3. A chronological resume better facilitates descriptions of each environment you’ve worked in at each job. Since environments can change so much in terms of technologies and scalability, this is very important for hiring managers and IT staffing firms to see. Chronological resumes allow you to separate out key information in an easily digestible form for a manager or recruiter. With one glance, they can see where you worked, the environment, and your responsibilities and achievements there. Functional format resumes can really muddy this, if not completely obscure it.
There’s no getting around it: creating a good resume is a pain. IT recruiting firms never find that candidates enjoy the process. Some will even ask if they can avoid updating theirs. (If you’re serious about landing new IT jobs, you can’t.) Technical resumes can be especially arduous to write. You need to explain your previous jobs in enough detail to impress technical recruiters, but also avoid giving so much that your resume becomes unreadable to hiring managers who aren’t as tech savvy. Here are two easy ways to make sure you share your best resume with IT staffing companies and hiring managers.
1. Make sure your Technical Proficiencies section is complete and honest. You want this section to be up to date with all the skills you can claim a real competence in. Make sure not to leave any skills out. As IT recruiters or hiring managers scan your resume for certain technologies or skills, you wouldn’t want them to move on because they were missing. The same is true for ATS’s (applicant tracking systems) and searches within big recruiting sites. Including important keywords will make sure your resume is seen by search engines and software used in the hiring process.
On the flip side, it’s also important not to add in skills or technologies that you can’t claim a real competence with. If you’ve only had slight exposure to a certain technology, don’t include it. You don’t want to find your way into an interview where you can’t answer questions about a technology, complete a coding test, or fail a whiteboarding session miserably. You’ll quickly ruin your reputation with employers and IT recruiting firms if you falsely represent yourself as having certain technical experience and skills.
2. Elaborate on how you used the skills and technologies mentioned in your Technical Proficiencies section within the bullets for your jobs. This part is just as important, if not more so. Technically adept hiring managers and technical recruiters want to see how you used a technology at previous jobs. Make sure to dedicate at least one bullet per technology or skill. Even if they’re scattered throughout your career history, they’ll still help managers see that you’re prepared to apply the skills you list in your Technical Proficiencies section in their open roles.
Job hunting in the tech industry can differ from any industry. As an IT job seeker, your search is affected by things like technical jargon, the tools hiring managers use, and the speed at which technologies change and projects become irrelevant. If you’re serious about looking for new IT jobs, you want a resume tailored to this industry and the needs of the hiring managers in it. Here’s a quick checklist that IT recruiters suggest using as you complete your resume. This list will make sure your resume is especially appealing to hiring managers in the tech space and technical recruiters.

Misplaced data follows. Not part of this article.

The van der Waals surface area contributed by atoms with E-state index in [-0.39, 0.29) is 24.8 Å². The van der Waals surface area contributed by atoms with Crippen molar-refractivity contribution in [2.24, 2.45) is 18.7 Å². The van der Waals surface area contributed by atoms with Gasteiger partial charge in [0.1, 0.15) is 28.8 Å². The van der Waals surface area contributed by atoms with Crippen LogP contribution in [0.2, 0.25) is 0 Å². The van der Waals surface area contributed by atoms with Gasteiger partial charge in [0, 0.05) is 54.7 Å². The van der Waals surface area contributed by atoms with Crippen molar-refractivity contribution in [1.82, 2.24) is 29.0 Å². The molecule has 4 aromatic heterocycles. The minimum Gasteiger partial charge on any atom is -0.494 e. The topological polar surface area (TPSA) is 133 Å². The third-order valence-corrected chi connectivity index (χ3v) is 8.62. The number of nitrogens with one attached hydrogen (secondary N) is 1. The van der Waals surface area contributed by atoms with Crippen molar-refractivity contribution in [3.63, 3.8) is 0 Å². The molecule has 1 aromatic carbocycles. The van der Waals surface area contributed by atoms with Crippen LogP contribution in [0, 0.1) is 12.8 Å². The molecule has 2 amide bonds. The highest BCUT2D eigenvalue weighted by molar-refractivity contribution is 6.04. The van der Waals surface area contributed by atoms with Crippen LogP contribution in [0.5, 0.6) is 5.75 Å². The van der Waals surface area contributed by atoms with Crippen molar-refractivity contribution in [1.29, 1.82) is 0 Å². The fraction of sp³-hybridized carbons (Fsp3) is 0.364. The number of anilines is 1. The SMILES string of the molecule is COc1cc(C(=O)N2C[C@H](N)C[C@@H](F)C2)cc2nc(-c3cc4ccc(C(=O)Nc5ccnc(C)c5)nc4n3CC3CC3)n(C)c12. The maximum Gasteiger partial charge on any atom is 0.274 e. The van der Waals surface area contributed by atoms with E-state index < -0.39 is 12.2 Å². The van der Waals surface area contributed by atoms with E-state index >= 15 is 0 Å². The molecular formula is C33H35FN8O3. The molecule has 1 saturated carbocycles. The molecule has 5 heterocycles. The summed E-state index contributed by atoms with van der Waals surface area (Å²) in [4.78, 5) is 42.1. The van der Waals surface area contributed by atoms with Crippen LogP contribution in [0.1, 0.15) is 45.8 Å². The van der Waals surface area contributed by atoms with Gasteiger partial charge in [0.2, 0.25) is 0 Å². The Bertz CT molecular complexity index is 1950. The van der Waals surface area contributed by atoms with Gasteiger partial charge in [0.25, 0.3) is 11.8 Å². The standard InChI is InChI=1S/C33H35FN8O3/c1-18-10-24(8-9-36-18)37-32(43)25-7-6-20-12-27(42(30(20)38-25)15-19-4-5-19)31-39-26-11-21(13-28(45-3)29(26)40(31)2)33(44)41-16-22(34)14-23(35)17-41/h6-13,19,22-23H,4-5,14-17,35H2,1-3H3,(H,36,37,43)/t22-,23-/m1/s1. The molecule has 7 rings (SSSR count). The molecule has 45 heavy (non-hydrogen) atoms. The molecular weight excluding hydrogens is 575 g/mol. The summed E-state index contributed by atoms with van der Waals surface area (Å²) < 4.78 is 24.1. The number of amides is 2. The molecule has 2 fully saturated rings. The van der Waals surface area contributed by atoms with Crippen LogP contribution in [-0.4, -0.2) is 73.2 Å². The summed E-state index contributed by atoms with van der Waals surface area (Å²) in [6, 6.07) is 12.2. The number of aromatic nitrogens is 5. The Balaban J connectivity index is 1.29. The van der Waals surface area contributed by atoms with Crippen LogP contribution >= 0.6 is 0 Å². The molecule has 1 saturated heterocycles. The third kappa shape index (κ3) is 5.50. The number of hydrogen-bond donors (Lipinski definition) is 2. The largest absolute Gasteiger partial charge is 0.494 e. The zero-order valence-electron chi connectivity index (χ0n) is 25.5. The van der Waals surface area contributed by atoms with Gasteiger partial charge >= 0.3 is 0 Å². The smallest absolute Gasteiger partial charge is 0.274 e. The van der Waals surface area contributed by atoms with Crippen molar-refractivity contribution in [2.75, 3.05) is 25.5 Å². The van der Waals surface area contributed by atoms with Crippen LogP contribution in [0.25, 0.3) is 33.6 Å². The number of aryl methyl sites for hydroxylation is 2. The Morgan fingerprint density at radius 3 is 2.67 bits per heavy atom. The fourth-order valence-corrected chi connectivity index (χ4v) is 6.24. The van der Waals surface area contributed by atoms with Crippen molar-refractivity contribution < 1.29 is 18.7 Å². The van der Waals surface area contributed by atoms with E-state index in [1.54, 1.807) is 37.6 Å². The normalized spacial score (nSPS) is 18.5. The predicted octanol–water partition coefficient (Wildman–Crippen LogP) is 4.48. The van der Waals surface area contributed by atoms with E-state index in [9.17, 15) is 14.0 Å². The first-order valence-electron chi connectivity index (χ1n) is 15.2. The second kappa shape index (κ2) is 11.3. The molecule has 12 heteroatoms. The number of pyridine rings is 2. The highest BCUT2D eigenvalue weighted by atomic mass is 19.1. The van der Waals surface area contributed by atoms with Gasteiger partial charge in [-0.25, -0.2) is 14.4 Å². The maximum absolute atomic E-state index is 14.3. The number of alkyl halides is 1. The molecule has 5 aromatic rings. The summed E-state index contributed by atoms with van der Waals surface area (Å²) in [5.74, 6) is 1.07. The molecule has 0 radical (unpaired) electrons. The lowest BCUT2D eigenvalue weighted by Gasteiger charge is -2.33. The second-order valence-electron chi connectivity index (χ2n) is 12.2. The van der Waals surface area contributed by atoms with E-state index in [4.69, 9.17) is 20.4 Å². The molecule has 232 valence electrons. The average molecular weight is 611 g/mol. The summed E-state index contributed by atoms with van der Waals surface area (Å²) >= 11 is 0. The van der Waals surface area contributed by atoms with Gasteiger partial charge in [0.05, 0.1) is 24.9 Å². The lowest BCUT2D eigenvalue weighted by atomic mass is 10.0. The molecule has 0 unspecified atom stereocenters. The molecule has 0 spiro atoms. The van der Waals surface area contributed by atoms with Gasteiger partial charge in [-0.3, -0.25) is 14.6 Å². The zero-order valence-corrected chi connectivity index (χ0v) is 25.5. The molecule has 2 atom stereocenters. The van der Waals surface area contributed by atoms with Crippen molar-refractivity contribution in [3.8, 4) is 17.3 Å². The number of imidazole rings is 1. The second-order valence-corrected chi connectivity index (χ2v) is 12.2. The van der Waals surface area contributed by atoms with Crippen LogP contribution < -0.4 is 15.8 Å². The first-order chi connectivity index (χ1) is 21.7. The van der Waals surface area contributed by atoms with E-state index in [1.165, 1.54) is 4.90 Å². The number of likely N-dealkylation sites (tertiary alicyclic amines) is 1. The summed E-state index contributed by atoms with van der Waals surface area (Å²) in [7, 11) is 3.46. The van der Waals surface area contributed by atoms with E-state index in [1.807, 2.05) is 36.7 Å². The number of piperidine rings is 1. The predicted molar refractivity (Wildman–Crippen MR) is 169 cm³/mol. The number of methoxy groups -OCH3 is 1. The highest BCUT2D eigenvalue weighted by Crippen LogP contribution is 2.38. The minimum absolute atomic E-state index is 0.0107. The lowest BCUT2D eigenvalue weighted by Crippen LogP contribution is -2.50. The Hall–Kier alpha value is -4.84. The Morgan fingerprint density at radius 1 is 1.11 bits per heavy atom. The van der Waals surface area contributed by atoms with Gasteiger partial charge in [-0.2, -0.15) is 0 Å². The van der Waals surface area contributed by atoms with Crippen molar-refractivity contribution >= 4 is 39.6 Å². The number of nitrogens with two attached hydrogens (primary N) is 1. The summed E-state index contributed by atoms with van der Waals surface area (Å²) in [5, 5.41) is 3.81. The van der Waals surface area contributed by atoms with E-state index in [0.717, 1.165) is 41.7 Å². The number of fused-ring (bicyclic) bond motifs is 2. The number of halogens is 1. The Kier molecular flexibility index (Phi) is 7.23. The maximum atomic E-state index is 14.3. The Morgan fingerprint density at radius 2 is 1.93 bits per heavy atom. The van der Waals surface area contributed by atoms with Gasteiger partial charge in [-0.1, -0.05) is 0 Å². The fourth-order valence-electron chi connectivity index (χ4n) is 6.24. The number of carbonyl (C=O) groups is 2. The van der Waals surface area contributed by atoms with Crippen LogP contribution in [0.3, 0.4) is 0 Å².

1. Does your resume match up with your LinkedIn profile? Especially within the tech space, IT staffing companies and hiring managers use LinkedIn as part of their hiring process. If your resume doesn’t basically match up with your LinkedIn profile, it’s time to fix that. You especially want to avoid making it seem like you’re hiding anything or lying about anything in your career history or skill-set. Appearing dishonest is the fastest way to be blacklisted with IT recruiting firms and employers.
2. Is your resume full of quantifiable, concrete, professional achievements? The bullets under each job should be taken up with statements like ‘Improved network downtime by 25%.’ Or ‘Increased web traffic by 50%.’ Hiring managers are more likely to pick people who they can picture working with their team and contributing to their company’s goals. This is especially true in tech, where the salaries are higher and a bad hire can cost a lot. Nobody wants to be the manager who hires a programmer who can’t code fast enough or the network architect who designed a faulty network. Make it easier for hiring managers to picture you succeeding in their open roles. List the concrete contributions you made at previous employers, using numbers and percentages whenever you can.
4. Is your resume easy to read? Did you focus on your last 10-15 years of experience? Did you use a simple font with basic, even spacing? Did you use a conventional resume format, or a ‘creative one’ that might require some extra time to figure out? Did you forgo giving every single technical detail of your work at every previous job? Keep in mind that IT recruiting agencies and hiring managers don’t have much time to pore over every line of your resume. In fact, if you apply with a resume that’s crammed to the gills with lots of technical details for 7 pages, or provide a resume that’s in a ‘creative format’, you might just be taking yourself out of the running for a job right off the bat. Make your resume easy to read and keep it brief and efficient. If your experience is a good fit, you can give more detail in a phone or in-person interview.